A Toronto doctor and a Halifax lawyer say it’s time Canada’s health minister takes power opioids away from doctors.
Dr. David Juurlink and Matthew Herder published a commentary in this week’s Canadian Medical Association Journal calling on Ginette Petitpas Taylor to recall high strength opioids.
They argue the availability of high dosage drugs like fentanyl, oxycodone and morphine normalizes their use, when lower doses could be used instead.
“We think on balance these products do more harm than good,” Matthew Herder said in an interview with CBC Radio’s Mainstreet in Halifax. “We think, unfortunately, this step of issuing a recall is necessary at this stage.”
A high-strength formulation is equivalent to 200 milligrams of morphine per day, according to the peer reviewed commentary.
Herder, who is Dalhousie University’s Health Law Institute Director, points to the Protecting Canadians from Unsafe Drugs Act, which allows the health minister to recall a drug she feels is unsafe.
He admits this idea will not help people dying from street drugs laced with powerful opioids, but it could help people struggling with addiction from prescribed medication.
“Canada’s opioid crisis is probably several opioid crises, not just one,” said Herder.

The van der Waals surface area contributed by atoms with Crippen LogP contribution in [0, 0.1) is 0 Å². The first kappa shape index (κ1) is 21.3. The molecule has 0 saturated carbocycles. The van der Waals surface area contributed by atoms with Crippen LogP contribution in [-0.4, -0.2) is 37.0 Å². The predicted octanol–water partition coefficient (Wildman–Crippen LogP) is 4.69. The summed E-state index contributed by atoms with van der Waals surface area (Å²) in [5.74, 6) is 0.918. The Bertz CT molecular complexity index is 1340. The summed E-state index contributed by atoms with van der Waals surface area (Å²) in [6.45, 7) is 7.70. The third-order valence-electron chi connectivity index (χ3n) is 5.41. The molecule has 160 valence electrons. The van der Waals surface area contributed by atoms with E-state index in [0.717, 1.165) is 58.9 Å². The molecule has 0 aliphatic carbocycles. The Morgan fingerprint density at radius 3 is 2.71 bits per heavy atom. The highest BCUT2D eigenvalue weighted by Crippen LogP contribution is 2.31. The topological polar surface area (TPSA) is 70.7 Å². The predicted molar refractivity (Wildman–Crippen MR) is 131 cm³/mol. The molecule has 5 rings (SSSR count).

Nearly 4,000 Canadians died in 2017 last year from an opioid overdose.
British Columbia doctor backs the idea
B.C. is the most impacted by Canada’s ongoing opioid crisis. By the end of September, 1,143 people had died of illicit drug overdoses in the province.
B.C.’s coroner service believes the majority of those deaths involved fentanyl. The province is even suing pharmaceutical companies.
The executive director of B.C.’s Centre on Substance Use said it’s hard to know how many of those deaths came from people initially hooked on opioids for pain but even saving a few lives is worth it.
“Clinical practice has fallen behind scientific evidence, despite the headlines demonstrating all the harms over opioids in our society,” Dr. Evan Wood told CBC Radio’s Daybreak South.
There are risks to lowering doses, including withdrawal. Wood believes doctors could still effectively help manage patients, even if the most powerful opioids are unavailable.
“At those high doses, the risk of fatal overdose or other harms is really the risk, and there are guidelines arguing against the use of those high doses in the chronic pain context,” he said.
CBC requested comment from the health minister but has not yet received a response.